The fundamental task of calculating exact Minimum Cuts is NP-complete. Cohesion and Adhesion are not useful, as resulting component sizes are not considered (contrary to the other worst-case cut finders). A fundamental drawback of those is that suitable approximating algorithms, exist so far only for bisections: Sparsity and Network Partitioning Algorithm are both apt for global Disconnection Robustness analysis. Yet, their calculation requires predetermined sizes of the resulting components, contrary to the NP-complete Cheeger Constant, which could be conventiently approximated by the repeated execution of the Network Partitioning Algorithm. For evaluating general cuts, Reachability in combination with the fraction of removed entities is a convenient tool, as it implicitly accounts for number and sizes of all components.
Nodes close to local bottlenecks are found by Local Delay Resilience, which needs little calculation time relying only on subgraph G i ( h ) .
Of the measures presented in Section 5.7 and Section 5.8, only the Tenacity metrics consider all features of graph partitions of more than two components. However, as they probably yield trivial results for Internet graphs, and as all metrics in these sections are NP-complete, none is suitable for robustness assessment.
Percolation Threshold suitably assesses minimum Connectivity requirements after multiple failures, namely, at least a large part of the network is still connected and functioning. Reliability Polynomial and Partition Resilience Factor are more precise failure evaluation measures, but only useful for application to the Backbone due to their computational cost.

6. Distance

Distance metrics consider the path length between node pairs. Its simple or directed version d ( m , n ) is defined by the minimum number of hops it takes from node m to n. Its weighted counterpart, d ( m , n ) w = min a , b , . . . , z V { w m a 1 + w a b 1 + . . . + w z n 1 } [31], further takes the speed and capacities of the connections into account.

6.1. Average Shortest Path Length (Closeness Centrality/ Hop Count/ Average Diameter/ Network Diameter/ Geodesic Distance)

Tr simple (all) local impact/global static  1 , v / 2 / 1 , v + 1 3 ✓( O ( v + e ) / O ( v e ) )
d ¯ i = m V d ( i , m ) v 1
d ¯ = d i ¯ ¯
The local Average Shortest Path Length (ASPL) is useful for finding central nodes that can play a significant role in forwarding information. The global ASPL d ¯ characterizes the average Transmission Speed with which node pairs communicate [84]. Its degradation due to Challenges hence serves as an indicator for comparing Transmission Speed Robustness of networks that display differing characteristics as measured by other metrics. An implementation of Dijkstra’s algorithm is used in [88].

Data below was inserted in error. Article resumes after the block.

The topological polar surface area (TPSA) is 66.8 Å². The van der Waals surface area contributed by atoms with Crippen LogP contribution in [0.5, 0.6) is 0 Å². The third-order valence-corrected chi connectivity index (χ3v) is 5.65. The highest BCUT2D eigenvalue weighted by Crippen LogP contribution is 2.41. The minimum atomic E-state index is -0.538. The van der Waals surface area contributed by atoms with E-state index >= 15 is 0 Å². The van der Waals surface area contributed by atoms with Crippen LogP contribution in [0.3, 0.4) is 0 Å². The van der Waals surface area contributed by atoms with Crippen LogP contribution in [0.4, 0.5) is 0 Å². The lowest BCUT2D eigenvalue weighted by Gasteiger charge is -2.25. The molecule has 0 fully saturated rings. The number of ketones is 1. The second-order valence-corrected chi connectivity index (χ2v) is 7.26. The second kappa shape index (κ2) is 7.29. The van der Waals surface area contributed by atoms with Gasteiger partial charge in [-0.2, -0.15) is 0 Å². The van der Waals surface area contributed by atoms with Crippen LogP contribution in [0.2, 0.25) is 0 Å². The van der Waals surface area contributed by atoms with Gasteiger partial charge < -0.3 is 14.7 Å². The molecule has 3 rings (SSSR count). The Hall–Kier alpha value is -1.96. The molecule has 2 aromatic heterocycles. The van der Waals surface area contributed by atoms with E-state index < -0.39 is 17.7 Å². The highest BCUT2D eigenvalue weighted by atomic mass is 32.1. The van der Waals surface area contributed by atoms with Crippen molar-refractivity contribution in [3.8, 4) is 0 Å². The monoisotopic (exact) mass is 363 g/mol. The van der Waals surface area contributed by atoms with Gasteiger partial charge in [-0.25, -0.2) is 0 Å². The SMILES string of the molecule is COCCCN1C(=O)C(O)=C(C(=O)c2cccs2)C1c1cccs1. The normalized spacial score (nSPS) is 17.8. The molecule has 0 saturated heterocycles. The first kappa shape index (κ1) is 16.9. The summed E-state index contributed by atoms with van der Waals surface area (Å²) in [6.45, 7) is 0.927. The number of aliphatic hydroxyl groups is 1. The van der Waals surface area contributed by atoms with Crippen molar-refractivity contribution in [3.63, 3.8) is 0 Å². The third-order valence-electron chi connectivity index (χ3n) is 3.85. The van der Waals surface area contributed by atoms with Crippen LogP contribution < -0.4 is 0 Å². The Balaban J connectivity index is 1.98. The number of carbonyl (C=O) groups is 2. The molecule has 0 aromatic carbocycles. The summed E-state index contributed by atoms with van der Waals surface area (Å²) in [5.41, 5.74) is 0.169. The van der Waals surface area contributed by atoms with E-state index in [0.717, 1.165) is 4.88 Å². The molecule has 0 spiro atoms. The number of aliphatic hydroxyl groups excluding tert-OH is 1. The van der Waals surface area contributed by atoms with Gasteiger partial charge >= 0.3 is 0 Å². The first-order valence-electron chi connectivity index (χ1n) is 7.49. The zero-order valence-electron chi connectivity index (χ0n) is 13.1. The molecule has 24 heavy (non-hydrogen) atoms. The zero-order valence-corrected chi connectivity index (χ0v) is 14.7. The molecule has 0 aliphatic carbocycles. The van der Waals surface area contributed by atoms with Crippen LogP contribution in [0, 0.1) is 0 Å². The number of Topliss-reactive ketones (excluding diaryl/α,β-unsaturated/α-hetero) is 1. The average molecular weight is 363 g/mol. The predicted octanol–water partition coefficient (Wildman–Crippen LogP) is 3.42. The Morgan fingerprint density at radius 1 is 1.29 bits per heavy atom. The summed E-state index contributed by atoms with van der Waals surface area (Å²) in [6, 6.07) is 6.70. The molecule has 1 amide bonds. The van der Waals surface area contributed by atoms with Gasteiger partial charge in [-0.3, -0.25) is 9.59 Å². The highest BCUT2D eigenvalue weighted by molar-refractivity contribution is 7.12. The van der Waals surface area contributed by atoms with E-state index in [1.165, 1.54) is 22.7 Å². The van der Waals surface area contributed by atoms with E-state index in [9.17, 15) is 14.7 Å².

In SF networks, ASPL tends to remain unchanged even when up to 5% of the nodes fail [3]. However, after a certain threshold of attacks, ASPL is no longer suitable as it approaches when a node is disconnected. To address this issue, only d ( m , n ) or just nodes in the giant connected component [84] could be taken into account. These versions, however, can obtain low values for disintegrated graphs, suggesting one with redundant connections.
Diameter-Inverse-K (DIK) addresses this problem with the infinite paths excluding d ¯ [89]:
D I K = d ¯ / K with K = Π / Ψ
where | Ψ | is the number of node pairs and | Π | the number of pairs connected by a path. It increases continuously as the graph disconnects.
As Distance Distribution Width, the standard deviation of path lengths d ( m , n ) [37], is small, d ¯ is only slightly smaller than the Diameter D [44,90], whose codomain is [ 1 , ] if infinite paths are taken into account, and [ 1 , v 1 ] otherwise.
D = max m , n V d ( m , n )
Due to these findings, d ¯ , D I K and D overlap considerably and can be used interchangeably in connected graphs, while D I K is preferable in disconnected ones.
The formulae above refer to simple networks. For weighted networks, the following adaptation proposed in [31] is applicable to every metric containing d ( m , n ) :
d ( m , n ) w = min a , b , . . . , z V { w m a 1 + w a b 1 + . . . + w z n 1 }